The Galaxy TabPro S is a decent first attempt at a 2-in-1 hybrid from Samsung, but it's not without its flaws
Nowadays, there’s no shortage of tablets that transform into laptops, so much so that Microsoft Surface rivals are becoming a dime-a-dozen. The Surface Pro itself is in its fourth iteration, but then there’s the Dell XPS 12, the HP Spectre x2, the soon-to-be-released Huawei MateBook, and now Samsung’s entered the ring with the Galaxy TabPro S. That’s not to say a bit of competition isn’t a good thing, as the Galaxy TabPro S offers far more than your typical two-in-one hybrid.
First and foremost, there’s that 12in, 2,160×1,440 Super AMOLED display. It’s probably the first thing you notice when you turn the TabPro S on, as its rich, vibrant colours really jump out of the screen. It’s the same kind of panel you’ll find on Samsung’s latest Galaxy S7 and S7 Edge smartphones, and it looks just as lovely here as it does on Samsung’s flagship handsets.
The other thing you’ll notice is its 4:3 aspect ratio, which is a little unorthodox for Windows-based laptops, as these are typically 16:9. However, I find a 4:3 ratio makes web browsing and editing documents a more pleasurable experience as you have more vertical screen space to work with. 16:9 is still better for watching films, though, as a 4:3 screen will have thicker black bars along the edge – much like the 3:2 Surface Pro 4 and any Apple iPad.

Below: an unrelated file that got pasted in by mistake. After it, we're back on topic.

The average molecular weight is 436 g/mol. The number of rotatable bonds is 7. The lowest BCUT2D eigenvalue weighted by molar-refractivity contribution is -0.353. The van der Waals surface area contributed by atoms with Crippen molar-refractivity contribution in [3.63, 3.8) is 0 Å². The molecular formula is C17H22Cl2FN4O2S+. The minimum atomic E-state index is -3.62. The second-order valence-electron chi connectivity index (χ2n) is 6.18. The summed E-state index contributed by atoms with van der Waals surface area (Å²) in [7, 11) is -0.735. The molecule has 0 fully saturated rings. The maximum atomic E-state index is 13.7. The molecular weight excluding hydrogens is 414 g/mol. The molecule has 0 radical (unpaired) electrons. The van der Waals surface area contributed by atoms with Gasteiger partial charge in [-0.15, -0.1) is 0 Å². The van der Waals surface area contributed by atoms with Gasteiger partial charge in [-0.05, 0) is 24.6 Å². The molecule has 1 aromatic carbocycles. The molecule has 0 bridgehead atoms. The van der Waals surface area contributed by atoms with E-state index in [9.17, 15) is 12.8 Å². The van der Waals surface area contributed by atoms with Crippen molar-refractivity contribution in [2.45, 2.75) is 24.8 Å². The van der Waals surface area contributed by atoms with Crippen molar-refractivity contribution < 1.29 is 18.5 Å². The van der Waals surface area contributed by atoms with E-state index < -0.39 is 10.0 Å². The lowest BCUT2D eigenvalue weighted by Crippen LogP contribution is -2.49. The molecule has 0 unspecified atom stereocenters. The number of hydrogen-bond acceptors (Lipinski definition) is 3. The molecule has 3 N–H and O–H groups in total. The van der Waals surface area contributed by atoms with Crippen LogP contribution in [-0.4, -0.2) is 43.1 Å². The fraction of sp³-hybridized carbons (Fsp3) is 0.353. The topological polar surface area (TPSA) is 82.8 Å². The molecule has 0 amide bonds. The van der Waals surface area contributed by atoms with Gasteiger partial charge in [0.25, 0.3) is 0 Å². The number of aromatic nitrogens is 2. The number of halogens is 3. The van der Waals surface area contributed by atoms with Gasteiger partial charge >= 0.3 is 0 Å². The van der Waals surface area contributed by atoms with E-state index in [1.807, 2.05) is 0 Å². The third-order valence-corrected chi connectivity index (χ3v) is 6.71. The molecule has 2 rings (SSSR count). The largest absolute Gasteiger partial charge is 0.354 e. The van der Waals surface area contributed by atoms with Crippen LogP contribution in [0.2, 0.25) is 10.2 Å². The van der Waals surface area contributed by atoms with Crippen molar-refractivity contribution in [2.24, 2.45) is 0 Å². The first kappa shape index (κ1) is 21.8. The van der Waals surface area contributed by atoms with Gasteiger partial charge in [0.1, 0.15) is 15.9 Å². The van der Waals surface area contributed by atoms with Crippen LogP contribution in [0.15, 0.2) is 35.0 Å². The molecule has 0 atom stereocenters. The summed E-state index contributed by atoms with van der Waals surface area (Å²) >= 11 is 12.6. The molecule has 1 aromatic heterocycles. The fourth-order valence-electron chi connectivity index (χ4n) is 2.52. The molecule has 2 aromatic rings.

As expected, Samsung’s Super AMOLED technology means the TabPro S has top-notch image quality, including pure 0.00cd/m2 blacks and perfect 1:1 contrast ratio. Even its colour accuracy is almost perfect thanks to its 99.5% sRGB colour gamut coverage and Delta-E of 1.75. Brightness is very high at 363.4cd/m2, and its 2,160×1,440 resolution leaves images and text looking sharp and crisp. As a result, the TabPro S has one of the most beautiful tablet screens you’ll see today.
The only major problem with the screen is the limited viewing angle adjustment afforded by the keyboard cover. The display is propped up at one of three fixed angles – either 115 degrees or two almost-flat angles – which gives it two more positions than the Dell XPS 12, but it pales in comparison to Microsoft’s endlessly adjustable kickstand on the Surface Pro 4.
It’s comfortable to use upright, but flexibility is always welcome especially if you ever need to use it in cramped conditions, such as on a train. You also have to watch out how you attach it to the keyboard cover, as the tablet can easily fall backwards if its camera housing isn’t firmly inserted into the prescribed gap. Thankfully, the TabPro S doesn’t catch many reflections, so I didn’t need to adjust quite as much as other hybrid devices to avoid bright, overhead lights.